2 min read

Security Warning 2008: Top 11 Malware Threats To Watch Out For

Here's a heads-up on the evolving security threats we can expect to see in the coming year, including emerging menaces such as badvertising, adsploits, anti-social networking, lieware, and whaling

In 2007, there was a lot of "rogue anti-virus software," which is sometimes also referred to as "fake anti-virus software." But these terms are confusing because there's too much negation going on. Fake anti-virus software is not anti-virus software at all. So what is it? "Lieware" is a much less unwieldy term to describe software that purports to be something that it isn't. With only 420 mentions in Google, the term has nowhere near the recognition of "adware" or "spyware." But thanks to the growing need for anti-virus products, we're sure to see more lieware trying to trick its way onto our systems.

Spham or Spamble

Security researchers foresee a rise in spam targeting mobile devices, particularly via SMS. Although the unappealing term "blogging" has given rise to the even more unappealing "moblogging" (blogging on a mobile device), "mospam" just doesn't work. While some have proposed "spamble" as shorthand for gambling spam, the term also has potential to suggest spam received while ambling about with a mobile device. "Spham" offers a more straightforward way to mix spam and phone, though the fact that it sounds the same as "spam" when spoken may limit its appeal. (Yes, you could emphasize the "h" and say "sp-ham," but people would just wonder whether the cause of your odd pronunciation was contagious.)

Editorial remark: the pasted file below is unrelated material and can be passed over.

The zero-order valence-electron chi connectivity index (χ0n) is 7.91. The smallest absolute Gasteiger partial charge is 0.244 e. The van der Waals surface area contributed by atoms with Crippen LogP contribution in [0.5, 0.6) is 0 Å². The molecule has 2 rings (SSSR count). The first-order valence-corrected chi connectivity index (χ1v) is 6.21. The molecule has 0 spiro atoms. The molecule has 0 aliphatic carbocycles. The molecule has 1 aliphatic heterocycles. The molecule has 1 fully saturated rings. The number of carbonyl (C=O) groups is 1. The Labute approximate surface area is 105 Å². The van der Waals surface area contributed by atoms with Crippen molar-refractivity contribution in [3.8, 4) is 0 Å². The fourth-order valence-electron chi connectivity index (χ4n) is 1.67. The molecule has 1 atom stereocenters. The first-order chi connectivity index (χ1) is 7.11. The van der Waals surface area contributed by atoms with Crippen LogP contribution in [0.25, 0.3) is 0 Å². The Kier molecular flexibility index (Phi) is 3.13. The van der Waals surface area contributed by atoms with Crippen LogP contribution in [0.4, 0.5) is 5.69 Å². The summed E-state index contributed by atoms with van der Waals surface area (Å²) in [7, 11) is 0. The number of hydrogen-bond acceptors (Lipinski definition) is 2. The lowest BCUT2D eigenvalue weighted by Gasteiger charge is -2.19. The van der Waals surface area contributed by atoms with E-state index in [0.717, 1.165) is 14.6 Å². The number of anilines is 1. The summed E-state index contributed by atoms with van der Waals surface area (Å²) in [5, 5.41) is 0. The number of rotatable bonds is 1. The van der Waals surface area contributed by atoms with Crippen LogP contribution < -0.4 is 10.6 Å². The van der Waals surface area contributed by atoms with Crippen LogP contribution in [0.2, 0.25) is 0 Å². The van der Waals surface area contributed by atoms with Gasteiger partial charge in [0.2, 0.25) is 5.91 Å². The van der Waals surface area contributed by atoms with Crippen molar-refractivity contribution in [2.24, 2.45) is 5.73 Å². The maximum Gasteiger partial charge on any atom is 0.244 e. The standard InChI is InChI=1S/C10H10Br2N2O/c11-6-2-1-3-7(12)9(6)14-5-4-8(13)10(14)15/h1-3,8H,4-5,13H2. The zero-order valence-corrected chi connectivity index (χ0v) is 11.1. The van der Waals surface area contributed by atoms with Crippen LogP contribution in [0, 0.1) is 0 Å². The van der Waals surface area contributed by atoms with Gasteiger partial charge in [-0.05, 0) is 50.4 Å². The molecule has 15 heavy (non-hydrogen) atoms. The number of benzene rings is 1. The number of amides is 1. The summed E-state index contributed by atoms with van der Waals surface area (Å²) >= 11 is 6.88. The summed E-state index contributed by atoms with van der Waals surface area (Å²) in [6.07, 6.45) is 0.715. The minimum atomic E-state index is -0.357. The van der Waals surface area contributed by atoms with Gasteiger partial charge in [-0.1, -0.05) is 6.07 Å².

Everyone in the computer security business is familiar with backdoors and backdoor Trojans. In 2008, "backdoor," heretofore an adjective or noun, has a shot a being promoted, like the word "google," to verb. Here, in a hypothetical conversation with your company's chief security officer is how it might be used: "You were backdoored? Has anyone spoken for your office?" The reason for this is the success of malware like the Zlob backdoor Trojan, which security researchers expect to see much more frequently in the year to come.

Patch Fix

The patch fix is the patch that fixes the last patch. It may seem redundant, like "pizza pie," but given the number of patches that create more problems and subsequently have to be patched, redundancy appears to be necessary to compensate for the absence of code quality.